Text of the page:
Following a scientific study Suzanne Duffy from Cambridge University’s The Cambridge Student questions why we feel it’s OK to lose friends in cyberspace:
I would say that there are two kinds of reasons to un-friend someone on Facebook. The first is the slow-burner: a friend has been posting increasingly annoying memes, making constant supposedly enigmatic references to an ex-boyfriend or girlfriend, and the sheer volume of their statuses has becomes too much to bear. With a sigh, as if accepting the inevitable, we delete them as a friend. The second is the in-a-fit-of-temper un-friending. Filled with rage on breaking up with someone, or finding out exactly which ‘friend’ has been stealing our milk from the communal kitchen, we delete them swiftly and without mercy. Both kinds of unfriending are an exercise of power. With a click of a button, we can change our social circle.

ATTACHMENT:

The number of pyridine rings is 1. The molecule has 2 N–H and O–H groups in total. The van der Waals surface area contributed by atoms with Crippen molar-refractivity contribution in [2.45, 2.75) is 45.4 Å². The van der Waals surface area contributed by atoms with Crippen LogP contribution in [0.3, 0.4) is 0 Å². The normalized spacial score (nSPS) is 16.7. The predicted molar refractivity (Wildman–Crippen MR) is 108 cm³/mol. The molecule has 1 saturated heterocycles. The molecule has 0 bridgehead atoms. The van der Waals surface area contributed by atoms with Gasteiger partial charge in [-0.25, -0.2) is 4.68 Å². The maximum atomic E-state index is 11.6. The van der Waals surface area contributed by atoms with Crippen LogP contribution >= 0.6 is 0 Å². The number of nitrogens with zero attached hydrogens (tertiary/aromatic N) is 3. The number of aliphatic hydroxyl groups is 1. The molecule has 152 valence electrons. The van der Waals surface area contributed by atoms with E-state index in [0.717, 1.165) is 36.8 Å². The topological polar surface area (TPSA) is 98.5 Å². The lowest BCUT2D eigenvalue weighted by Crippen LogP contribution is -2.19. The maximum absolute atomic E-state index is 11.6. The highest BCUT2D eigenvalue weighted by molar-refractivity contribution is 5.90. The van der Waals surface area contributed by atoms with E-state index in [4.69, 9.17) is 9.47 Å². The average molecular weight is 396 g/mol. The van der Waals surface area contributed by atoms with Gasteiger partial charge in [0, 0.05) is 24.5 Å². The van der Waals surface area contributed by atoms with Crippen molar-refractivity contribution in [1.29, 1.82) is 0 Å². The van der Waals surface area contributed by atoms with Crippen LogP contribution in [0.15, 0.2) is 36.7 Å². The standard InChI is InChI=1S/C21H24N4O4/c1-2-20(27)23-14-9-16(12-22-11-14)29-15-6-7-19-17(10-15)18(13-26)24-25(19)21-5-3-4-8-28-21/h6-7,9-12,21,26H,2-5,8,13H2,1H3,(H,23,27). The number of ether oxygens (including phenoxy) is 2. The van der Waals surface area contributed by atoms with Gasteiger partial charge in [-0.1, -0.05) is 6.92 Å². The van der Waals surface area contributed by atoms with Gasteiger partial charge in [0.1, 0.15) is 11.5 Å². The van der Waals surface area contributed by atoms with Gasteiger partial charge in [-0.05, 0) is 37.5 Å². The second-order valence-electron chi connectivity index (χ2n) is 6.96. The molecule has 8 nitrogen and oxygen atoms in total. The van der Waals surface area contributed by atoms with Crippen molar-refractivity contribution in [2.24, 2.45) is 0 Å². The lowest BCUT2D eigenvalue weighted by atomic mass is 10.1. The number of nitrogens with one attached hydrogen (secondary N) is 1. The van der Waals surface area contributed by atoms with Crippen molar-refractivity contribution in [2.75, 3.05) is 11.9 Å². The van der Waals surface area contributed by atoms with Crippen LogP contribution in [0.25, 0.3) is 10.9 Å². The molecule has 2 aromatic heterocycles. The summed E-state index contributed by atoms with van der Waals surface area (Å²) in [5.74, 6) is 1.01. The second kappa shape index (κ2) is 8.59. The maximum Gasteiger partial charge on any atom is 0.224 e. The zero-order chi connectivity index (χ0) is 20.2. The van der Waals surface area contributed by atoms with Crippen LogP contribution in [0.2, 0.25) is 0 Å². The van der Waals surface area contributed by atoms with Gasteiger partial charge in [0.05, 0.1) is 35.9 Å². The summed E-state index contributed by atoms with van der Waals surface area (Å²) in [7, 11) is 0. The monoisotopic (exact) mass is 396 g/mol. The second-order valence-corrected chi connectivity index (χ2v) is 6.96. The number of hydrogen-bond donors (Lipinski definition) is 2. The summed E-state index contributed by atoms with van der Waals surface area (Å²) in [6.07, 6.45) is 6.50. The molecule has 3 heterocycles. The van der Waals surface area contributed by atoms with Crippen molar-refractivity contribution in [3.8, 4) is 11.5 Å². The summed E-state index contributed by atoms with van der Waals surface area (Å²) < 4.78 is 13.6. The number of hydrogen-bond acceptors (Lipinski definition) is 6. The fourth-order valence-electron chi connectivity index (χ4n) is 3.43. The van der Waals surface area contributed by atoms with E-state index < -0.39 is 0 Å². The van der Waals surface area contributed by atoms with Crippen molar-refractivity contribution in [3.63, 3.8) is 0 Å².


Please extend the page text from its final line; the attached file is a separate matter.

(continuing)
Fortunately, Cambridge academics have put an end to my speculation by recently publishing a study attempting to establish more scientifically why Facebook friendships break down. They found some interesting figures in relation to age and gender. For instance, the bigger the age gap between two friends, the more likely their online relationship is to break down. In addition the researchers said: “We also found that a relationship with a common female friend is more robust than that with a common male friend.”
Full story here.